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How Do Men & Women Differ In Sport?

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It goes without saying that there are a lot of differences when it comes to men and women in sport. Before you continue reading, this isn’t a piece on one being better than the other. Let’s face it: we aren’t on the school playground anymore. But genetics do dictate how we perform differently when it comes to sport; height, weight, and muscle mass all play a part. This why men are much stronger football players, and women are considered better gymnasts.

Let’s take a look at the factors in what makes us differ in sport, what affects our performance, and what makes some sports more suitable to us than others…


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When it comes to sport, men and women are equal. It’s why prize money at Wimbledon is the same, and why it’s just as thrilling watching Jessica Ennis as it is Usain Bolt. But where they most definitely do differ is with injuries. Female athletes can be up to six times more likely to fall to injury, dependent on which sport is being played. According to experts, their shoulder muscles are much weaker than men’s, and looser supporting tissue means the joint is much less stable and more susceptible to injury.

But of course, an effective training regime can limit the chances of injury considerably. And then it’s all about how bodies can aid performance.


It’s of course no secret that women have higher estrogen levels than men; it’s why women are much more flexible than the often stiff, rugged man crying on a yoga mat. The higher levels of the hormone generally mean that a female athlete will have more body fat than men. For example, with top marathon runners a female’s body fat will be around the 8% mark compared to a man’s which will lie at around 4%. And whilst this might mean men are faster over a 26 mile stretch, when it comes to the likes of gymnastics, it’s a different story. Due to typically being less muscular, the flexibility of women is much greater, giving a greater range of motion, making them ultimately thrilling to watch in sports like gymnastics. The likes of Nadia Comaneci excelled in the sport, becoming the first gymnast to score a perfect 10 at the Olympic Games. She fast became one of the best gymnasts of all time, with her grace, balance, and poise all setting her above the rest – talents which have to be worked at much harder in the male form.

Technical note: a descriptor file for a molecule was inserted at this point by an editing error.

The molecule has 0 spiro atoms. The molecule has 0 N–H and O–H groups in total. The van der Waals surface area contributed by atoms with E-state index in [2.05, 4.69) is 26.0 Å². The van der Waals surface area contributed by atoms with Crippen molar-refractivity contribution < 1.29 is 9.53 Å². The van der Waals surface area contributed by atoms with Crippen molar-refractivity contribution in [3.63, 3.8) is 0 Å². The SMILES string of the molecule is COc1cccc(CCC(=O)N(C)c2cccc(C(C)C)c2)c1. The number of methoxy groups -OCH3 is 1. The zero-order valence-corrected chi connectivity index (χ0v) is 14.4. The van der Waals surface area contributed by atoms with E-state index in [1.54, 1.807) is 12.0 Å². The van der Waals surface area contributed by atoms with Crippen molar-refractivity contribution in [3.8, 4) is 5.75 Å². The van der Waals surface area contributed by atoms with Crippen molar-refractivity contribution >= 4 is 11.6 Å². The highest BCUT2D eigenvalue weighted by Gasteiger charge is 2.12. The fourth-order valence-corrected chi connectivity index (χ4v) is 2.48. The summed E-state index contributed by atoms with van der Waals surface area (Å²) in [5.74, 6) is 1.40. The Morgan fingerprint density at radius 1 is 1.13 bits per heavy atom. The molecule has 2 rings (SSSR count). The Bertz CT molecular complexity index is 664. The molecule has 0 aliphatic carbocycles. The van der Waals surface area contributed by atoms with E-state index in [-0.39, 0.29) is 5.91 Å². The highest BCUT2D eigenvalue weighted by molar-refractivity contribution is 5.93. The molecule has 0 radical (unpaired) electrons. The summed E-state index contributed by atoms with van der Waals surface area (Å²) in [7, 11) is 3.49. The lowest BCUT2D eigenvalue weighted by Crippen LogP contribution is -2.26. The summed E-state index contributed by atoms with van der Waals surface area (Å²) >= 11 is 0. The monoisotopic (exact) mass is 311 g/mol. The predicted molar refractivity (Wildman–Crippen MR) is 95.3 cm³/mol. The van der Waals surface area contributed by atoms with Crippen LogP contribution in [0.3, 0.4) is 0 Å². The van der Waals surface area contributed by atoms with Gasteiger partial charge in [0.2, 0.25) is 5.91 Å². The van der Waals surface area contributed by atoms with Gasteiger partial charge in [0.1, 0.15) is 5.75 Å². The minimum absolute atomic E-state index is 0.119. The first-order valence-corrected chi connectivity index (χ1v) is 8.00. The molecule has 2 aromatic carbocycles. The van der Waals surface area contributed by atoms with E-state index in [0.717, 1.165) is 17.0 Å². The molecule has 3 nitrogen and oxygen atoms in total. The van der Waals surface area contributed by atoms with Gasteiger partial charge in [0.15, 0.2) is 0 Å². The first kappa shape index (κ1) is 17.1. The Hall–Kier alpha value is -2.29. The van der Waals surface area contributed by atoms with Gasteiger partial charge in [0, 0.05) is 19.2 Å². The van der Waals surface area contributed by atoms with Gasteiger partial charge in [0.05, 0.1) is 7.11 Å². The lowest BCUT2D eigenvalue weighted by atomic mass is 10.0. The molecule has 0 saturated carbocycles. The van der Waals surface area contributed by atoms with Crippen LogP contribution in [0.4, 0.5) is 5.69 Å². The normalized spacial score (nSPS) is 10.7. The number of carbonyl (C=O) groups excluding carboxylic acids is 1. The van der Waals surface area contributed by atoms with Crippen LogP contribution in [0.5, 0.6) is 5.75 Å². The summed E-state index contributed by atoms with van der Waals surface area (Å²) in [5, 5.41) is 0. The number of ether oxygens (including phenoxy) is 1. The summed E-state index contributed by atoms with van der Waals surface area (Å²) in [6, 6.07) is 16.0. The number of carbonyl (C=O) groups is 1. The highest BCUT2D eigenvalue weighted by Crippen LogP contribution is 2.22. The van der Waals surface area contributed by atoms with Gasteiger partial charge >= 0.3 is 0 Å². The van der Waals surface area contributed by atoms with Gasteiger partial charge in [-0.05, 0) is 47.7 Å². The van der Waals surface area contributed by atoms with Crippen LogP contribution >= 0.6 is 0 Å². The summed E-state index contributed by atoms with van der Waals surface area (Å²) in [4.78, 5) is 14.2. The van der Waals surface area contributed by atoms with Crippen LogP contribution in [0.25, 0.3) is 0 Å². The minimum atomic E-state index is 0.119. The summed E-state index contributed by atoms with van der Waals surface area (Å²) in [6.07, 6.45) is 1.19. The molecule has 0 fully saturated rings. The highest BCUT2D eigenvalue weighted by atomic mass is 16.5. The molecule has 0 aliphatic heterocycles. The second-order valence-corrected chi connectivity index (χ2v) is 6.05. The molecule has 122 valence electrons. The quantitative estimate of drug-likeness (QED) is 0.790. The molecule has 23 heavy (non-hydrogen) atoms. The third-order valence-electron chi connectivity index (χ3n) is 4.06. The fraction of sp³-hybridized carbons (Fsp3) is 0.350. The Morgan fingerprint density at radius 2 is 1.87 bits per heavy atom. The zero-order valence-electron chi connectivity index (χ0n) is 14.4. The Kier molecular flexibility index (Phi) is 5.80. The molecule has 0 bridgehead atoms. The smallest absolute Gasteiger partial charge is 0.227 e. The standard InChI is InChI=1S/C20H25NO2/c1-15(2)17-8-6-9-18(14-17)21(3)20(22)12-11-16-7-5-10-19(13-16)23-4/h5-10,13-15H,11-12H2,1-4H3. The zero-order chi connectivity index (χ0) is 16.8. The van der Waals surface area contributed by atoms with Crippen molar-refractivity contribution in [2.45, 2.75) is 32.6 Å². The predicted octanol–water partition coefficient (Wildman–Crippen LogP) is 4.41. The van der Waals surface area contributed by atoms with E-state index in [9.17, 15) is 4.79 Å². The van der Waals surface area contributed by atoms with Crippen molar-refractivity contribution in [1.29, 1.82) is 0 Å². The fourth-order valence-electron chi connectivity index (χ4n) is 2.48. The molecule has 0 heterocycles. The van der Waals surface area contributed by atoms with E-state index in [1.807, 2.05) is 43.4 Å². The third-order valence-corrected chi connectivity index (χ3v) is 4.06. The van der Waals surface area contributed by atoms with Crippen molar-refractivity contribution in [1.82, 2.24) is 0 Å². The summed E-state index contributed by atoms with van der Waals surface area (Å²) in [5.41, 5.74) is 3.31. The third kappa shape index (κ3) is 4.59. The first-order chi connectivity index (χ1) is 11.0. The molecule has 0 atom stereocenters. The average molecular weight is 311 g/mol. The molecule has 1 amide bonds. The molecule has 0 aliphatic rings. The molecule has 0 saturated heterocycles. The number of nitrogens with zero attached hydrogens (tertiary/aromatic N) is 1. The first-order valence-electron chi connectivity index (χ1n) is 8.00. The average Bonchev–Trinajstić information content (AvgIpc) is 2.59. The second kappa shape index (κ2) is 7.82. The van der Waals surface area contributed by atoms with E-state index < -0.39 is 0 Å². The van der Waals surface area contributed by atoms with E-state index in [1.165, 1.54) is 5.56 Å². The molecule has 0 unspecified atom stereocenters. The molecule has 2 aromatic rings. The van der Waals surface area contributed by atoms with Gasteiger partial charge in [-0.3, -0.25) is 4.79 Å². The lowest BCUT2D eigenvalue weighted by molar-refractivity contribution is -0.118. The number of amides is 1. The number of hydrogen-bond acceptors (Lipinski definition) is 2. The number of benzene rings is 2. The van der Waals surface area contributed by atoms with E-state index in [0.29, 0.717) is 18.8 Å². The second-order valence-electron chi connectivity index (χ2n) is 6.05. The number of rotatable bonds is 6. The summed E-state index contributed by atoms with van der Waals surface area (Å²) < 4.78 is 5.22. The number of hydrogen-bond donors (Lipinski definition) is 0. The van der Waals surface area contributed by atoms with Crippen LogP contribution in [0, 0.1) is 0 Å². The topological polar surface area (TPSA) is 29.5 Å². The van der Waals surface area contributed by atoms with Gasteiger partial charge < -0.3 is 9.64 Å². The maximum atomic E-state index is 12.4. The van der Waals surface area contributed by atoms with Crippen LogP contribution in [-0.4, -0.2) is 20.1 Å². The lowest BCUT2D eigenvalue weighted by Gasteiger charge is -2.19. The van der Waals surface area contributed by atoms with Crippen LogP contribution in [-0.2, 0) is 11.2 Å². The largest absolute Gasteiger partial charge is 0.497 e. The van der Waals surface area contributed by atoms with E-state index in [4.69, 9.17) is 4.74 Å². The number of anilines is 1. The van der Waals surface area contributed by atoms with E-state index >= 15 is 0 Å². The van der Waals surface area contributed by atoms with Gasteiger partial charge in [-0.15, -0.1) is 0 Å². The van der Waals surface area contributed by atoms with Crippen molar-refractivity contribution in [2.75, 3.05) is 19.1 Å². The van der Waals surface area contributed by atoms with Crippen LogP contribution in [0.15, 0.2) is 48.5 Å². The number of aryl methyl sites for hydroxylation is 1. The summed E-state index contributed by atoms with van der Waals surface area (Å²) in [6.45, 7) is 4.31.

Testosterone can aid an athlete’s performance to no end, which is why taking testosterone in sports is so contentious. It’s part of the reason why Lance Armstrong has seen a spectacular fall from grace in the biggest cycling scandal of all time. But the natural testosterone we create in our bodies is almost vital to performance. The sexual hormone allows male athletes to produce larger skeletal muscles as well as larger hearts, giving them a greater aerobic advantage. Due to the increase of Type 2 muscle fibers, sports that require strength, power, and speed such as rugby, soccer, and football are much more suited for males due to their heightened physicality. With a larger frame and muscles, and the ability to take a hit when in the front row or on the first line of scrimmage, men are much less likely to suffer injury. And when they do, the increased red blood cells produced make recovery time quicker anyway.

But What About Sports That Use The Brain?

Of course when it comes to the brain, it’s very much the same. Both women and men have very different brains. In fact, researchers have found that in men, connections in the brain run between the front and back along the same side of the brain, and in the female brain they run from side to side, crossing both hemispheres of their supercomputer. These differences make games that use the mind very interesting. Take poker, a game where both genders compete regularly against each other. Both men and women have qualities in the brain that are perfect for the sport.

In fact, playing online poker provides total gender anonymity, and a person’s sex does not come into play. Take a look at the biggest games on PokerStars, and you will routinely find top pros like Daniel Negreanu, Vanessa Selbst and Chris Moneymaker, all regularly winning pots from each other.

And it applies offline too. Katie Stone, a woman who regularly plays in live poker cash games, believes that women’s calm, collective manners make them less risk averse and less likely to go bust compared to a male, whilst a male’s aggressiveness can often force players into folding for big pots. Mental sports make for a much more level playing field when it comes to both genders. Games that simply involve the mind rather than a physical edge create a much more intriguing battle of the sexes. You’ll rarely find a male gymnast able to compete with the likes of 2012 Olympic Gold Medalist Aly Raisman on the floor, whilst you’ll be hard pushed to ever find a woman who can compete with Cristiano Ronaldo for the Ballon d’Or.

We’re built differently, too, but of course that’s no bad thing…

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